1977 Champion Filly Our Mims Enters ReRun Program

Thanks to Bourbon County Times writer Jeanne Mirabito, 25-year-old Our Mims now has a chance to live out her life in a manner befitting a racehorse who was once at the pinnacle of our sport.

Mirabito, who resides on a farm in Bourbon County, became concerned by the worsening condition of Our Mims, pastured on a nearby farm. She remembered Our Mims racing days when her wins in the Coaching Club American Oaks, the Alabama Stakes, the Delaware Handicap and Fantasy Stakes and her second-place finishes in the Kentucky Oaks, Demoiselle and Tempted Stakes earned her top honors of Champion Three-Year-Old filly in 1977.

But that was then, and a mediocre career as a broodmare, the last six years of which have been non-productive, found her turned out and forgotten. Mirabito became concerned when the mare seemed to be going downhill fast due to a lack of forage with this years drought conditions.

Mirabito contacted ReRun about accepting Our Mims into the placement program after talking the current owner into donating the mare. ReRun agreed immediately, and in turn contacted T.U.R.F., (Thoroughbred United Retirement Fund) a group of cyberspace-connected race fans and Thoroughbred owners concerned with the notable horses who are falling through the cracks when their earning potential is gone.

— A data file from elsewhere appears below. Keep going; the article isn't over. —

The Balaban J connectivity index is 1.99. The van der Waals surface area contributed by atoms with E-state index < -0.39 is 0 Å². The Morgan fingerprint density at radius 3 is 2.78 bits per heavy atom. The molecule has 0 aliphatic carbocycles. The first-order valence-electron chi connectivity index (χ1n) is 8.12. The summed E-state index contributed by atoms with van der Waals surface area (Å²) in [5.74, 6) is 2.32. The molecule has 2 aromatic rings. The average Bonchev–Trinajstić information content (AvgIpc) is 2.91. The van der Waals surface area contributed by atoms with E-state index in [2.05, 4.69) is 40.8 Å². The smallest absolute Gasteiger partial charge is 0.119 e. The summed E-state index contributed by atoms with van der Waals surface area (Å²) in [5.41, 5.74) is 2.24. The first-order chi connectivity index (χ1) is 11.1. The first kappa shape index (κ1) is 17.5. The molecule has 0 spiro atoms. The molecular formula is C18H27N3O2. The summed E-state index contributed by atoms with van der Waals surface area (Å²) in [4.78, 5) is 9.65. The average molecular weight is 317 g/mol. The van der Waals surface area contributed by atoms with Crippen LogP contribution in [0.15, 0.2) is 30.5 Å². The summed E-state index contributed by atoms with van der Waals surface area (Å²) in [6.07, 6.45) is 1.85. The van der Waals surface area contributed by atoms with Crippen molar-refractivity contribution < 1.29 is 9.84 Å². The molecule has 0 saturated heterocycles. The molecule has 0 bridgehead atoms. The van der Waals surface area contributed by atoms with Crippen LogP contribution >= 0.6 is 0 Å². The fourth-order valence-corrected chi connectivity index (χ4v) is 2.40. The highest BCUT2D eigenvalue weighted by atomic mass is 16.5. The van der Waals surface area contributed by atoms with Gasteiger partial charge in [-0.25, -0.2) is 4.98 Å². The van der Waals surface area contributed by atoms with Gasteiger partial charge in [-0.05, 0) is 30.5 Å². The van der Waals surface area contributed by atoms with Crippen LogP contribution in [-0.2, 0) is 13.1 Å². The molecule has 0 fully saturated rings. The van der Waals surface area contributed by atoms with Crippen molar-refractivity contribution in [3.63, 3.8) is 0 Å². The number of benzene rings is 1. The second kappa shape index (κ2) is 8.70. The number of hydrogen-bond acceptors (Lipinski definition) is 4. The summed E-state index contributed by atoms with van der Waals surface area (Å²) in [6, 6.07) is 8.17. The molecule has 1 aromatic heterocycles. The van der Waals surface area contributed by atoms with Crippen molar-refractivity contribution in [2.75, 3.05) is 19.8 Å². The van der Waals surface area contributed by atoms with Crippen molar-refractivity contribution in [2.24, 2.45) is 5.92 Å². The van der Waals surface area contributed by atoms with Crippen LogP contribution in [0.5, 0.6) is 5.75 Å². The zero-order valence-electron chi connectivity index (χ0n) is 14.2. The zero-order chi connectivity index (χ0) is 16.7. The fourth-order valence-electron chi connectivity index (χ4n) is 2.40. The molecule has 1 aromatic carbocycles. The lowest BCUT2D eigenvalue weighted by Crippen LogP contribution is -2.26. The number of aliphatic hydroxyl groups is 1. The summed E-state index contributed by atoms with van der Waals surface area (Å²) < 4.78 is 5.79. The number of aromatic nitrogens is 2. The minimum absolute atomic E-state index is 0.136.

"We jumped at the chance to support a horse like Our Mims," said Carol Sinclair, T.U.R.F. founder, president and Thoroughbred owner. "This is just one more example of the what have you done for me lately attitude of many people in our sport."

Mirabito volunteered to keep Our Mims at her farm while awaiting a spot to open up on one of the ReRun Kentucky farms.

"I am honored to care for this mare," said Mirabito. "Any true race fan who remembers her days on the track would be."

"The general consensus in racing today seems to be that business comes before sentiment," noted Shon Wylie, ReRun president and co-founder. "Geldings are the first place that we see once-prominent equine athletes meeting bad ends. Another group in danger are the broodmares, some once-great runners and producers, who are no longer making money. It is hard to believe the catalog pages on some of the elderly mares going through the sales. And theyre bringing prices so low that the slaughter buyers can make money."

But Our Mims is one of the lucky ones, found by a fan who, after 22 years, still remembers cheering her on, rooting for her as she made her bid for immortality.

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